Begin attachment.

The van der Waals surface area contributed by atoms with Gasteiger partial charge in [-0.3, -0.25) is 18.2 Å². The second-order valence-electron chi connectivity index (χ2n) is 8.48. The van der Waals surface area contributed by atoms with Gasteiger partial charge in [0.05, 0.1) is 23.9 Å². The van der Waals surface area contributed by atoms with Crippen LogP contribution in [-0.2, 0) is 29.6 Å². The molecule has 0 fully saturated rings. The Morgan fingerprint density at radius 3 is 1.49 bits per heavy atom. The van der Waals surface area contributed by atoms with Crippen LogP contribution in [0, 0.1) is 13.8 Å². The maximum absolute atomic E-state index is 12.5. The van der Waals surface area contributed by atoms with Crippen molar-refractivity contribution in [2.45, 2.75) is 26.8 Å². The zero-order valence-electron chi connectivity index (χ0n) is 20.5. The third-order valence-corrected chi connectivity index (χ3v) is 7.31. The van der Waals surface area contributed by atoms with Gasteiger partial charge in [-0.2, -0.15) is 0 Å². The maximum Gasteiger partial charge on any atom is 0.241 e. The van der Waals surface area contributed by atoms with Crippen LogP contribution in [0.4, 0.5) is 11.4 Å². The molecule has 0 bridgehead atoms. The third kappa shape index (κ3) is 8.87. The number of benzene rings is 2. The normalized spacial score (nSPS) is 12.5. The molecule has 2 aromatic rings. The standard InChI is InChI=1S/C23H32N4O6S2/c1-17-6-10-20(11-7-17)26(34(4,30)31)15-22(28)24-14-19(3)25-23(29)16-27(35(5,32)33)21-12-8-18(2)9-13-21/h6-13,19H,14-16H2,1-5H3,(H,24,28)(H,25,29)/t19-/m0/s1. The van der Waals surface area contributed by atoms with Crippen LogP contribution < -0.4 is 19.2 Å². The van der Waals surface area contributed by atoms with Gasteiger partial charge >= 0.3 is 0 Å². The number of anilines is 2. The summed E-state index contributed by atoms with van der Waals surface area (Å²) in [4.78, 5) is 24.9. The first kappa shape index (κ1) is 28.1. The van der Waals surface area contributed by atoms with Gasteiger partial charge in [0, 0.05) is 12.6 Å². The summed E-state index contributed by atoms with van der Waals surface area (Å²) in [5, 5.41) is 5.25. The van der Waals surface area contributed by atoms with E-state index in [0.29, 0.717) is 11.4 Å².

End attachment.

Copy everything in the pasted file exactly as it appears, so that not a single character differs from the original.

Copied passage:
The van der Waals surface area contributed by atoms with Gasteiger partial charge in [-0.3, -0.25) is 18.2 Å². The second-order valence-electron chi connectivity index (χ2n) is 8.48. The van der Waals surface area contributed by atoms with Gasteiger partial charge in [0.05, 0.1) is 23.9 Å². The van der Waals surface area contributed by atoms with Crippen LogP contribution in [-0.2, 0) is 29.6 Å². The molecule has 0 fully saturated rings. The Morgan fingerprint density at radius 3 is 1.49 bits per heavy atom. The van der Waals surface area contributed by atoms with Crippen LogP contribution in [0, 0.1) is 13.8 Å². The maximum absolute atomic E-state index is 12.5. The van der Waals surface area contributed by atoms with Crippen molar-refractivity contribution in [2.45, 2.75) is 26.8 Å². The zero-order valence-electron chi connectivity index (χ0n) is 20.5. The third-order valence-corrected chi connectivity index (χ3v) is 7.31. The van der Waals surface area contributed by atoms with Gasteiger partial charge in [-0.2, -0.15) is 0 Å². The maximum Gasteiger partial charge on any atom is 0.241 e. The van der Waals surface area contributed by atoms with Crippen LogP contribution in [0.4, 0.5) is 11.4 Å². The molecule has 0 bridgehead atoms. The third kappa shape index (κ3) is 8.87. The number of benzene rings is 2. The normalized spacial score (nSPS) is 12.5. The molecule has 2 aromatic rings. The standard InChI is InChI=1S/C23H32N4O6S2/c1-17-6-10-20(11-7-17)26(34(4,30)31)15-22(28)24-14-19(3)25-23(29)16-27(35(5,32)33)21-12-8-18(2)9-13-21/h6-13,19H,14-16H2,1-5H3,(H,24,28)(H,25,29)/t19-/m0/s1. The van der Waals surface area contributed by atoms with Crippen LogP contribution < -0.4 is 19.2 Å². The van der Waals surface area contributed by atoms with Gasteiger partial charge >= 0.3 is 0 Å². The number of anilines is 2. The summed E-state index contributed by atoms with van der Waals surface area (Å²) in [4.78, 5) is 24.9. The first kappa shape index (κ1) is 28.1. The van der Waals surface area contributed by atoms with Gasteiger partial charge in [0, 0.05) is 12.6 Å². The summed E-state index contributed by atoms with van der Waals surface area (Å²) in [5, 5.41) is 5.25. The van der Waals surface area contributed by atoms with E-state index in [0.29, 0.717) is 11.4 Å².